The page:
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Use the Sexual Offences Against Children Act As Intended

Sarawak Women for Women Society, Press Release

Use the Sexual Offences Against Children Act As Intended

Back in 2017 Malaysia was hailed for passing progressive legislation to protect children from sexual predators.

The country had been rocked by the news that the serial paedophile Richard Huckle from Britain had operated undetected for years in KL with it being estimated he had abused 200 girls in Malaysia and elsewhere.  A further shock was the video taken by young Malaysian undercover journalists of local men using social media to befriend young girls with the intention of entrapping them into sexual encounters.  

The Government acted quickly and passed The Sexual Offences Against Children (SOAC) Act.  From the outset the intention of the Act was clear – it was to protect children from adults including those operating on the dark web distributing child pornography. It was not meant to criminalise activity of a sexual nature between consenting teens beyond existing laws and those who had lobbied for the Act were reassured by the Attorney General’s Chambers that discretion would be used when both were children.

Yet, recently in Sibu two teens, 15 and 16 years old, in what appears to have been a consensual relationship, have been charged under this Act for the boy touching the girl on her breasts and the girl then sending him a photo of the encounter. This youthful indiscretion has surprisingly been classified as ‘self-production’ of child pornography.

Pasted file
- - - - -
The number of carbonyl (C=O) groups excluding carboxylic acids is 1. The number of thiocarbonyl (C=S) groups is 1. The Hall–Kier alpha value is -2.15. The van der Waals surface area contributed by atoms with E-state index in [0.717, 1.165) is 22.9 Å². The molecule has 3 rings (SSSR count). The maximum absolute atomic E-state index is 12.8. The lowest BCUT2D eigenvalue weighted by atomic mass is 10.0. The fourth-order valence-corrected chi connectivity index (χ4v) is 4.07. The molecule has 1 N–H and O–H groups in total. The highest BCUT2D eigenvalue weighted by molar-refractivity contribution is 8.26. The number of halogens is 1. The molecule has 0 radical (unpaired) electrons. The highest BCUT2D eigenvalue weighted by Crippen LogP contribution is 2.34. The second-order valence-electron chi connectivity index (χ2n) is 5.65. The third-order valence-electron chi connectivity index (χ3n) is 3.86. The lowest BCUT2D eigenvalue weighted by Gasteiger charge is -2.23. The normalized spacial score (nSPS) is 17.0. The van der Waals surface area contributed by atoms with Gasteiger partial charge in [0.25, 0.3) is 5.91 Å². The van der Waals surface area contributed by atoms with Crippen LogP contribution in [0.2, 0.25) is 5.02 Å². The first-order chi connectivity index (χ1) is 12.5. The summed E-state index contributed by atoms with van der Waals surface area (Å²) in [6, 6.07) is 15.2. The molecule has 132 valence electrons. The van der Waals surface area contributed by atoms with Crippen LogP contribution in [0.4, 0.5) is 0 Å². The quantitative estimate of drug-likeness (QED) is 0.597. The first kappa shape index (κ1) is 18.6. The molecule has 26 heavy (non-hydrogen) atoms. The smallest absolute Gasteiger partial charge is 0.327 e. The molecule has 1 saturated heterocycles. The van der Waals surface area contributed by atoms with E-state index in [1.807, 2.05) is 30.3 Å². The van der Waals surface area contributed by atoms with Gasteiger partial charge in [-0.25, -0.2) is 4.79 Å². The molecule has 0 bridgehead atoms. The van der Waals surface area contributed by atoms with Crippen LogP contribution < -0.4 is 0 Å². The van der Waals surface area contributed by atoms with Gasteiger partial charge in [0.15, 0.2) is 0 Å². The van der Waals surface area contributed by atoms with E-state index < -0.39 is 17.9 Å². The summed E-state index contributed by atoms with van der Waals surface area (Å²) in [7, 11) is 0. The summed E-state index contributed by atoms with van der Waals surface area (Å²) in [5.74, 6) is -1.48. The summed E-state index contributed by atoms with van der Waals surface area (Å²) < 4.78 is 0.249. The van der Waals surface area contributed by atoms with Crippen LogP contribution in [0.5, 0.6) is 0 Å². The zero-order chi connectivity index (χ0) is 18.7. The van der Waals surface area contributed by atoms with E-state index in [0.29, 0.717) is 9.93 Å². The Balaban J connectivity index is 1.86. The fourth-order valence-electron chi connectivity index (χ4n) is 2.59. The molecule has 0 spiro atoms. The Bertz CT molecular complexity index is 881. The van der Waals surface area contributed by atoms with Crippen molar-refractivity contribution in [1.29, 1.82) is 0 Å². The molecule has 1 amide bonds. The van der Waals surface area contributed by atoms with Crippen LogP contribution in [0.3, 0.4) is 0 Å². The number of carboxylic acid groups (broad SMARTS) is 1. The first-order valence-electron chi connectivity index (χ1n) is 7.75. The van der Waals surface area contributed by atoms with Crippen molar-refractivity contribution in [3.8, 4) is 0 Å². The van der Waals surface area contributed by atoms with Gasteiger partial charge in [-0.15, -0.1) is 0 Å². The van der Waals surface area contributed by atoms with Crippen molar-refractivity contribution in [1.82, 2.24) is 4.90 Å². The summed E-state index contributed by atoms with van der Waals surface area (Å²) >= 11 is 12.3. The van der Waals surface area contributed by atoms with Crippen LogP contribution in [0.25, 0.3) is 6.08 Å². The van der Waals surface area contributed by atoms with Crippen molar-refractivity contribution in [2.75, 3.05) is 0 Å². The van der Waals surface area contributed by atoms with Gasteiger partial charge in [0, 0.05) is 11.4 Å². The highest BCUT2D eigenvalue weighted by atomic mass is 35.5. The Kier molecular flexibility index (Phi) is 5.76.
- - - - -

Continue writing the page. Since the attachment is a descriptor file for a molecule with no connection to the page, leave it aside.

Sarawak Women for Women Society is very concerned by this interpretation and calls for more training for police and the public prosecution department on this new act, so its implementation meets the original intentions, and that they are given the resources needed to catch paedophiles. 

“Sharing an intimate photo with her boyfriend is not what was in the legislators mind when they drafted Section 5 to catch paedophiles,” said Gill Raja a member of Sarawak Women for Women Society who has worked in the field of child protection. “The Act is there for the police to go after individuals and sophisticated criminal networks who are exploiting children, it is not to catch teens who are learning how to handle their sexual urges. This is clear as the maximum sentence is 30 years and 6 strokes for producing pornography. We need to equip the police so they are better able to catch such predators wherever they lurk”.  

The young teens pleaded guilty and are now awaiting a welfare report before appearing in court again.  As they are under 18 they are subject to the Child Act as amended in 2016. This legislation was amended to help authorities divert children away from custodial sentencing to being guided in their own communities. In the spirit of this legislation such behaviour should not result in children being brought before the courts.

SWWS calls on all parties to have a better understanding of the intentions behind both Acts and helpfully guide our youth rather than use such heavy handed measures when no abuse has taken place.  More appropriate is to give teens training on how to form healthy, respectful relationships; avoid the risk of teenage pregnancy; to know the dangers of using social media and most importantly to have adults willing to listen to them empathetically and help them find their way in life.